1 January 2013 0 Comments

Unravelling The Mystery Of Life Insurance Premiums

agent explainsI’ve been using terminology about life insurance premium classifications that make a lot of sense to me, but could be confusing to the layman.  So, here’s an attempt at clarification.

In prior blogs I described the basic premium classes used by most life insurance companies today.  Those classes, listed from the lowest to the highest premium, are:

  • Preferred Best Non-tobacco User (PBNT)
  • Preferred Non-tobacco User (PNT)
  • Standard Plus Non-tobacco User (SPNT)
  • Standard Non-tobacco User (SNT)
  • Preferred Tobacco User (PT)
  • Standard Tobacco User (ST)

Not every company has all of these categories and they may use slightly different language to describe the same class, such as replacing the words “Preferred Best” with “Elite.”  Some companies may discontinue the PBNT and PT classes over a given age (70 for example) so that their best classes at those advanced ages would be PNT or ST.  In these instances they are blending the two best premium classes into a single premium category, so if a person can’t qualify for the absolute best premium, they might be better off with a company using this blended approach.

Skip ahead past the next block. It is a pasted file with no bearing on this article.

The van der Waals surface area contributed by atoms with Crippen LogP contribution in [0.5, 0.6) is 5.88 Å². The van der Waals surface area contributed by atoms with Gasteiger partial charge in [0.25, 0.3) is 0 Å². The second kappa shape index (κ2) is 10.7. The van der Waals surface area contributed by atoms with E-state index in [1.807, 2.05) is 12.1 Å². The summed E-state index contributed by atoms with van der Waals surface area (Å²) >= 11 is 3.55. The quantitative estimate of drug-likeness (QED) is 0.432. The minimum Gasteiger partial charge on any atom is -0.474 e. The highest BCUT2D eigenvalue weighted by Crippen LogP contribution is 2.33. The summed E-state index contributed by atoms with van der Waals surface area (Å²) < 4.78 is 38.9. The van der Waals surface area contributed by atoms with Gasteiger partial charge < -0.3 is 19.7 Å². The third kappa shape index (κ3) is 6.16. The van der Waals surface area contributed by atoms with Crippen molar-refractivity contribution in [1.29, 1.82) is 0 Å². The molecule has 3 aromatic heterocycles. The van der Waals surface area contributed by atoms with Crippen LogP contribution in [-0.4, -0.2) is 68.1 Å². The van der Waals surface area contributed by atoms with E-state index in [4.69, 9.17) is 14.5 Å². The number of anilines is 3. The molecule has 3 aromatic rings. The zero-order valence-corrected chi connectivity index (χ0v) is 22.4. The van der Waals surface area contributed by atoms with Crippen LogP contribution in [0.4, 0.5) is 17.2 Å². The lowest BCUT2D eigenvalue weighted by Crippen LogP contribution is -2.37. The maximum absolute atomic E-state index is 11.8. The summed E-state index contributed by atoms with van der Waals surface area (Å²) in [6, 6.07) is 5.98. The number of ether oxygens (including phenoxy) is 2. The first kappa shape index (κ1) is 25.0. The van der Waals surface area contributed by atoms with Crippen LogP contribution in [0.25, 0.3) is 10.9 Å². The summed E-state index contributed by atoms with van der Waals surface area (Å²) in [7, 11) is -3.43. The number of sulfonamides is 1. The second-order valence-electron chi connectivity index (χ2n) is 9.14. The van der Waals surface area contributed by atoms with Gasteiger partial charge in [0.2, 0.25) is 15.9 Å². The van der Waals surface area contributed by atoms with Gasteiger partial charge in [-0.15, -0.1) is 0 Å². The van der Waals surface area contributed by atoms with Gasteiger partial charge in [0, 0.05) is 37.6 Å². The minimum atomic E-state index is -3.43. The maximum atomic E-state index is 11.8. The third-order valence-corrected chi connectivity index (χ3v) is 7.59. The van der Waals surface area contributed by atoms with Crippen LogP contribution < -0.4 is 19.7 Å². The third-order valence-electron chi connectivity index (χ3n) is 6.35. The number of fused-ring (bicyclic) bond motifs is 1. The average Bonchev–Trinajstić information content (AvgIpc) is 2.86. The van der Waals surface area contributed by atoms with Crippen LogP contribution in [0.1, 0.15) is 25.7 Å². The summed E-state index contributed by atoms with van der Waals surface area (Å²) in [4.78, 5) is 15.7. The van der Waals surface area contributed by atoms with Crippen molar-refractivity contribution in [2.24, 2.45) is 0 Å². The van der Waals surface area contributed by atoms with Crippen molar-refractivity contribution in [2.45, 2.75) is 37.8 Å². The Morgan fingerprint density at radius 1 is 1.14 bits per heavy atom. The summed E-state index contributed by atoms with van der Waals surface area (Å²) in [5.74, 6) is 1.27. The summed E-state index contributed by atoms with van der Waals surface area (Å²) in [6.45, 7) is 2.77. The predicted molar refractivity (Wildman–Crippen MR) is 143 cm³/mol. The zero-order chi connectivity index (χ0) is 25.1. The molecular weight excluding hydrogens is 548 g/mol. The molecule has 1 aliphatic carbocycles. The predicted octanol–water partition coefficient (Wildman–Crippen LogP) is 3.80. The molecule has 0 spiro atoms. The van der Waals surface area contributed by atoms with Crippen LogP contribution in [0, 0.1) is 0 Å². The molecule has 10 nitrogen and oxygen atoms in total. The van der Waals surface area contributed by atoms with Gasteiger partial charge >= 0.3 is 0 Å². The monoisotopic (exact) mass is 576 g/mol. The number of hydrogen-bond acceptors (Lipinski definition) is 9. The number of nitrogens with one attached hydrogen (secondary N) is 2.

Determining the class into which you will fall depends on many factors:  your medical history, current findings and build; family medical history and longevity; driving record; criminal record; substance abuse; and dangerous avocation or occupation.

In addition to all of these premium classes, there is one set of premiums for males and lower premiums for females.  This is because the life expectancy of females in the United States is longer than that of males.  Of course, the premium also increases based on the age of the applicant when the policy is issued (nearest birthday for most companies; last birthday for some).

Why are there so many classifications?

Life insurance premiums are based upon the probability of death at any given age.  Years ago when insurance companies used a single premium class for both tobacco users and non-tobacco users and Standard was as good as the premium ever got, the people who were in excellent health were overpaying and those at the other end of the spectrum were paying too little.  Since Life Insurance is not a mandatory form of protection, the fairest premium to charge is the one that best relates to the actual mortality experience of others in your risk pool.  You still get the advantage of insurance—sharing the risk—while not paying extra for those whose risk is greater due to either life style or genetics.

When people can’t qualify for any of the above classes, insurance might still be available with extra premiums charged.  That’s what I’ll tackle in my next edition. 

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